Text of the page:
Revolutions are relatively rare moments of direct mass intervention in politics. But as a new cross-national data set of revolutionary episodes from 1900 to 2014 shows, these unusual moments have been growing both more frequent and more “successful” (in the sense of more likely to displace incumbent regimes) over time, though less consequential in their lasting impact. These trends have been driven in large part by the increasingly urban character of revolutionary challenges and the emergence of a new repertoire of urban civic revolt that mobilizes large numbers of participants in central urban spaces in a concentrated period of time. The talk explores the nature of this “urban advantage” in revolution and how the politics of urban civic revolts differ in fundamental ways from revolutionary politics of the past.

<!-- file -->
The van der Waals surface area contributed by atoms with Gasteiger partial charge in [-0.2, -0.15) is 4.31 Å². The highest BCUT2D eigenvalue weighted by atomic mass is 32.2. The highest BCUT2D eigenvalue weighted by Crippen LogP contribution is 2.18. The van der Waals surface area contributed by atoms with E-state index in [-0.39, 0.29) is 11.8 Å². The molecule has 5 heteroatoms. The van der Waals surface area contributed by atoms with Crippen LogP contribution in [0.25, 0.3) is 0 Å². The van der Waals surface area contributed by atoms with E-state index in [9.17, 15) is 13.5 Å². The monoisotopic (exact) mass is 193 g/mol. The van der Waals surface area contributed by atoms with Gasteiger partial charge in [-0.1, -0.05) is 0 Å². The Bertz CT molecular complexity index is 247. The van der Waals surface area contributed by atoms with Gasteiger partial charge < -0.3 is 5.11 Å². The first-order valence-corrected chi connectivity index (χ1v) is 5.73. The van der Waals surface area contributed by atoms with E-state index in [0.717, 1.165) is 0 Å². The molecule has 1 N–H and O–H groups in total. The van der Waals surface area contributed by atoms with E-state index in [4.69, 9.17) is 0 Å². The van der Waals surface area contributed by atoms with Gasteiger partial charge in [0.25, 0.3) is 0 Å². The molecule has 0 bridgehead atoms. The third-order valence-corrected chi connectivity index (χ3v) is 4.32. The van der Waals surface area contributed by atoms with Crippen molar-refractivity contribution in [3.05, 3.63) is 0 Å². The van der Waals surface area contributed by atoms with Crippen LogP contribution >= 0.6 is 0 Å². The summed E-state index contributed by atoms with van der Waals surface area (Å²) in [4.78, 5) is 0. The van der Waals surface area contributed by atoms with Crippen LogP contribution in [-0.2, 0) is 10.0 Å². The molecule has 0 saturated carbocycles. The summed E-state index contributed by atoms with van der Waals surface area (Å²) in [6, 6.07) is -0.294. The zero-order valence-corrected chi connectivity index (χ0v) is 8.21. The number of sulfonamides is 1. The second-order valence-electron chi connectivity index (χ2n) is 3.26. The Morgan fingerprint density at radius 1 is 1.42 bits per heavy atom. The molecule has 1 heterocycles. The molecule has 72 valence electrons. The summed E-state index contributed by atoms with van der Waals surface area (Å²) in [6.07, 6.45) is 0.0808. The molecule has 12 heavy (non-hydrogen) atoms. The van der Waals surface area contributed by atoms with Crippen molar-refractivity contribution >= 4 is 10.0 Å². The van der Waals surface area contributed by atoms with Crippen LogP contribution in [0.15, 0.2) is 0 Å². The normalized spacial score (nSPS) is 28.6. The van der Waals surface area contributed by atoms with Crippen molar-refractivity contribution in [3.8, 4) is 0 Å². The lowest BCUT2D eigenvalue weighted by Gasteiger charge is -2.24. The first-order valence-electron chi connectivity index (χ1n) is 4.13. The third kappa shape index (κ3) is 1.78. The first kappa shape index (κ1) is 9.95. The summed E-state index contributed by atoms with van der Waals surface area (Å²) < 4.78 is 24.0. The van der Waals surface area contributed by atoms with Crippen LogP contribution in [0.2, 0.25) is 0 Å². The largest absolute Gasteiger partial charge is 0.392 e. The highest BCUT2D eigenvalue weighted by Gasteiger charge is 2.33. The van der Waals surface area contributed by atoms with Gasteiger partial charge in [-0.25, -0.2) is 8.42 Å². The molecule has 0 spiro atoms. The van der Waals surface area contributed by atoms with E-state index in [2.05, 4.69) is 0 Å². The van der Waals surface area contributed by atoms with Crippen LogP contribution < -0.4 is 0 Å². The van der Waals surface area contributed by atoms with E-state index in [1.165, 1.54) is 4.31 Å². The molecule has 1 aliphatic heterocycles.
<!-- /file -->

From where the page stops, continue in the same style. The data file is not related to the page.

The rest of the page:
This event is part of the Comparative Political Economy Seminar Series